Tri-County Mall planning $30 million investment to attract new tenants

Deals close on upscale restaurant tenants

LAS VEGAS - The new owners of Tri-County Mall have a $30 million budget for the first phase of the shopping center’s revitalization project, general manager Michael Lyons told WCPO in an exclusive interview at the International Council of Shopping Centers convention in Las Vegas.

“It’s not cheap,” Lyons said. “We’re looking to bring the right tenants in and looking to add the right aesthetic elements that come with a lifestyle center. So that comes with a cost and this ownership has gained an understanding of that cost and they have the ability to pull it off. “

A new leasing plan and project renderings prepared for the ICSC event show a grand new entrance facing State Route 747 with broader landscaped sidewalks for outdoor dining. Neither Lyons nor members of his leasing team would identify tenants, but they said retailer interest is strong enough that they expect new leases to be signed within 60 days.

A steak house and an Italian restaurant are likely to claim the prime new spots on either side of the mall’s main entrance, said Melissa Ruther, vice president of retail brokerage for Jones Lang LaSalle.

“The steak restaurant would be a rebrand of a concept that’s already in the market,” Ruther added. “The Italian restaurant is new to the Cincinnati market.”

Built in 1960, the 1.3 million-square-foot mall has a 22 percent vacancy rate caused by the recession, retail expansion to the north and a foreclosure action against the property’s former owners. SingHaiyi Group Ltd., a Singapore-based real estate investment company, paid $45 million for the property at a sheriff’s auction last July.

The company has previously announced plans to bring a hotel and new retail tenants to the mall but hasn’t revealed cost estimates until now. The latest design elements were first disclosed to retailers two weeks ago. This is the first time they’ve been released to any media outlet.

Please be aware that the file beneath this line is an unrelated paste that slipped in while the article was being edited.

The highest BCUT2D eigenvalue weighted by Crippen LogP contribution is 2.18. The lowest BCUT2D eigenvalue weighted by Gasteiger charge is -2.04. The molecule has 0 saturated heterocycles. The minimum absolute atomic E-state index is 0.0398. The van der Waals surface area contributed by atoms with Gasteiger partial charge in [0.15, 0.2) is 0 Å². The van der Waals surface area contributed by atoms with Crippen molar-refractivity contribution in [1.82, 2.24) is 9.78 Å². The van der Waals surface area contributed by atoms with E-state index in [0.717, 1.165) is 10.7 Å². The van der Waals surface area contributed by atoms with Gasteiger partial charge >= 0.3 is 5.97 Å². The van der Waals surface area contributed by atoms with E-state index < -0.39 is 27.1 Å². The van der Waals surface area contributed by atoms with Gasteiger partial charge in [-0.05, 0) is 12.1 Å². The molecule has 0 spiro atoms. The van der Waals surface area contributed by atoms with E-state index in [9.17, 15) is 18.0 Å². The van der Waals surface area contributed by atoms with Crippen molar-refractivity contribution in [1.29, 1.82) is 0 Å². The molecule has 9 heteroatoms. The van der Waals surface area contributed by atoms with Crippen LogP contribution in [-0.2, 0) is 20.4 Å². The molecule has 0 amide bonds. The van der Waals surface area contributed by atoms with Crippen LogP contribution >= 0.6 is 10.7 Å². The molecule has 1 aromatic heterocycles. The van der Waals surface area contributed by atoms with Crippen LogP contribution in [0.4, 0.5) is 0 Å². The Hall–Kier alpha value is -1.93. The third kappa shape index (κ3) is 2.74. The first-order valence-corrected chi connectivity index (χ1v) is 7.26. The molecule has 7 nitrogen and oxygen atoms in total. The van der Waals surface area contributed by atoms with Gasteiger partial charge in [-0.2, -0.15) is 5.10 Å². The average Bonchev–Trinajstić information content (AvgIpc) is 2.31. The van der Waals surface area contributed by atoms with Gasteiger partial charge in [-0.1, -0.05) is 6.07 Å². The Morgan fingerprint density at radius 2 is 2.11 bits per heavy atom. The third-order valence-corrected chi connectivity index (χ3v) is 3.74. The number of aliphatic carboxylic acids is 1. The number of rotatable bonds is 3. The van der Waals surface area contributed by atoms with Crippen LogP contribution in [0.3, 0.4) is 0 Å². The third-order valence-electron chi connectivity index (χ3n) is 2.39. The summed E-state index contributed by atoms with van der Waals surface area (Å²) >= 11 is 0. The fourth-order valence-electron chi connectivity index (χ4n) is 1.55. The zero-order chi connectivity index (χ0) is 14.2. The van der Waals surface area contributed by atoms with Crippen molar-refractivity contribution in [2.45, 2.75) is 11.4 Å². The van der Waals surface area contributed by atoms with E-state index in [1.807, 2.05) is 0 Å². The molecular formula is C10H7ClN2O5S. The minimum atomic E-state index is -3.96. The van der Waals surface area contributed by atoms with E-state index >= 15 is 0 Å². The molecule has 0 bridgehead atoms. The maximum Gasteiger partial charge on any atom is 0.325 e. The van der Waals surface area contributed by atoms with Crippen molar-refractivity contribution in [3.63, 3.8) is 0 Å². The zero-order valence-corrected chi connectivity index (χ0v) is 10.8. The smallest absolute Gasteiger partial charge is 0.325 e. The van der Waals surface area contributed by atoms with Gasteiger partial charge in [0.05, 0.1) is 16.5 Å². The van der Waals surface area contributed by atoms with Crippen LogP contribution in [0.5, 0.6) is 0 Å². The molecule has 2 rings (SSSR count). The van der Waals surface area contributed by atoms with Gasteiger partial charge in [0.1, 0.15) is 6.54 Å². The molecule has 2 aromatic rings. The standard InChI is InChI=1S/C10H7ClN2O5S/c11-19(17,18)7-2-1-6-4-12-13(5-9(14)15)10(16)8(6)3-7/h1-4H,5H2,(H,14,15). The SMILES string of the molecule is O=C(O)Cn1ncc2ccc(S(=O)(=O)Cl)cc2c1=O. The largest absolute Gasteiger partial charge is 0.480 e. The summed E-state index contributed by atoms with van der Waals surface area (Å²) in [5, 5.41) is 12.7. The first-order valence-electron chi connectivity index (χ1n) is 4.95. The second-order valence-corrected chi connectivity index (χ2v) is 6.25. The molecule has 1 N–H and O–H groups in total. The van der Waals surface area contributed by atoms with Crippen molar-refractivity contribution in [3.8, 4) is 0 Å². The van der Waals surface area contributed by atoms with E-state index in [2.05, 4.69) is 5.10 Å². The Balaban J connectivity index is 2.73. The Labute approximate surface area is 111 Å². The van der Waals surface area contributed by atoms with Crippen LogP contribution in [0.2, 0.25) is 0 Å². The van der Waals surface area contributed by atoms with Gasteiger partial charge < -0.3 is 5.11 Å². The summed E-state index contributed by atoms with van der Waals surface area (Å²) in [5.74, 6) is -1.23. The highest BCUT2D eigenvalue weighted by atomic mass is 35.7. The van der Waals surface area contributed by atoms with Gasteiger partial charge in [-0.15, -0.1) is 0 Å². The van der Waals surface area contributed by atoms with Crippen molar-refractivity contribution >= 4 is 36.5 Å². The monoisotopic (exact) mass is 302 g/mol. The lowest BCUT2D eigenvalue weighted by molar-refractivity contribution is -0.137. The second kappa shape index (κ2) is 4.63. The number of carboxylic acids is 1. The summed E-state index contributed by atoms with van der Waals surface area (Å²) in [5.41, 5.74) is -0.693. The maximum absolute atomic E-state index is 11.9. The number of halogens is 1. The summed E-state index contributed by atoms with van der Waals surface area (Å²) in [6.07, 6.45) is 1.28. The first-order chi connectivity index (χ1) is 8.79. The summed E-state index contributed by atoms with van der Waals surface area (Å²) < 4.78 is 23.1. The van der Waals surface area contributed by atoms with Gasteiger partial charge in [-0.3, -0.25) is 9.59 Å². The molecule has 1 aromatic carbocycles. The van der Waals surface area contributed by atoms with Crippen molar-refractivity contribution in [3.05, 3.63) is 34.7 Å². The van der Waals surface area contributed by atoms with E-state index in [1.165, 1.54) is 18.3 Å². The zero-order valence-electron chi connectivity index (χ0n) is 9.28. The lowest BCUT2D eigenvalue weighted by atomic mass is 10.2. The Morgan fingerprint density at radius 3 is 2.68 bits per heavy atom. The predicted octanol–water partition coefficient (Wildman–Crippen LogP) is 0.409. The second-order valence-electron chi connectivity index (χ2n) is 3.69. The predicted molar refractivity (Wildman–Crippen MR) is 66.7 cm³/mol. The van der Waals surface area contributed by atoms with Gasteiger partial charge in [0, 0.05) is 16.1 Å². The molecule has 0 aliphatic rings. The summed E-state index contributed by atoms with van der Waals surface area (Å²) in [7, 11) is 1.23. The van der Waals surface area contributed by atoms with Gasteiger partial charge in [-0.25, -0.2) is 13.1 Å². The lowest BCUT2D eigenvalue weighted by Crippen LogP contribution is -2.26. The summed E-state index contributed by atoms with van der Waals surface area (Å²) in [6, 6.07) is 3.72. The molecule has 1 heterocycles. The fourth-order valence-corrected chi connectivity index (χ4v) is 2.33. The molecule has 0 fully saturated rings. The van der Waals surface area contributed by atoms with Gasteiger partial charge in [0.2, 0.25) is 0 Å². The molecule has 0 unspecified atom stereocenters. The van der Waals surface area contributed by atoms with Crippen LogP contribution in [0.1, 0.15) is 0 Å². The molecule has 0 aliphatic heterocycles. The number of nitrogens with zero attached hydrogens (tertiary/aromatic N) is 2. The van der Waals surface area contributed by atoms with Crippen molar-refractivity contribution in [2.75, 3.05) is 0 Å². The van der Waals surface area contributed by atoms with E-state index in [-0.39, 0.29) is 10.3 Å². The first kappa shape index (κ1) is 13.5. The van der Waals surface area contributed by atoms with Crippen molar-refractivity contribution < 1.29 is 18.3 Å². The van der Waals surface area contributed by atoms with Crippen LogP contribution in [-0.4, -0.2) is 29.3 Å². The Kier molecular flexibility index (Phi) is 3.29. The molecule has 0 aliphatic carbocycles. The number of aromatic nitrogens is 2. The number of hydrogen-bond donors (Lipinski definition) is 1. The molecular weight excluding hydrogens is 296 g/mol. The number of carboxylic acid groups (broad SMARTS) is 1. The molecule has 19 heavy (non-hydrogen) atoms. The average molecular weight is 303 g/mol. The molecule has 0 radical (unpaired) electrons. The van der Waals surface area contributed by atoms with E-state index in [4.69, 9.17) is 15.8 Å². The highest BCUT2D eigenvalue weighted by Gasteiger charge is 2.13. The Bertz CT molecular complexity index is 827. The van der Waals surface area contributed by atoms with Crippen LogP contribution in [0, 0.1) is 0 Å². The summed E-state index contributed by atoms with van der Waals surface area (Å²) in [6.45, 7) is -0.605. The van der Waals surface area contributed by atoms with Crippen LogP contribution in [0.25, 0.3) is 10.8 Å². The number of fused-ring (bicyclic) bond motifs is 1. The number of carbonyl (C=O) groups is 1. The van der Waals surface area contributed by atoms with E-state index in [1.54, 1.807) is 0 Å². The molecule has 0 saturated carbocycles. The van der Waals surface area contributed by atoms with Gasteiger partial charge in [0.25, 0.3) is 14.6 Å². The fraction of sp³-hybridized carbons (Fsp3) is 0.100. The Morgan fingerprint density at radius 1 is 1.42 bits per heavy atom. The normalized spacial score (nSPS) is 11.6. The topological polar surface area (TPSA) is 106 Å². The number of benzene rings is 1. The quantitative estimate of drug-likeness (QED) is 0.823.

Ruther said soft goods retailers ranging from 10,000 to 70,000 square feet have expressed interest in opening stores at Tri-County, which has more than 650,000 people living within 10 miles and an average household income of $73,242 within a five mile radius. That income is projected to grow 18 percent to $85,796 by 2018, according to the marketing materials.

“This is not a dying area. This is an area with high demographics, a lot of traffic,” said Mary Bresnahan, also a Jones Lang LaSalle vice president. She said the leasing plan and renovation represents “what the neighbors deserve.”

The leasing plan includes freestanding quick-service restaurants on lots close to Princeton Pike. The first phase also includes a limited service hotel with a banquet and conference center that will generate traffic for restaurants and retail tenants.

The mall is “talking to three different operators” for the hotel, Ruther said. She declined to name the candidates.

Cincinnati had a 12.5 percent retail vacancy rate in the first quarter of 2014, according to Reis Reports, a real estate data firm. That’s down from last year’s rate of 13.7 percent but higher than the national rate of 10.4 percent, said Frederick Schmidt, president and chief operating officer of Coldwell Banker Commercial Affiliates LLC. Also on the plus side, retail rents rose here by 1.8 percent in the first quarter.

“You’re moving in the right direction,” he said. “It’s slow, steady growth.”

Schmidt said Tri-County benefits from being in a market with high quality of life ratings and a strong roster of Fortune 500 companies. So,

“If you have a landlord that can stabilize the rents and repurpose, put some money into it, that’s an encouraging sign,” he said. “If the anchors are stable, they probably can do some things to reposition it.”

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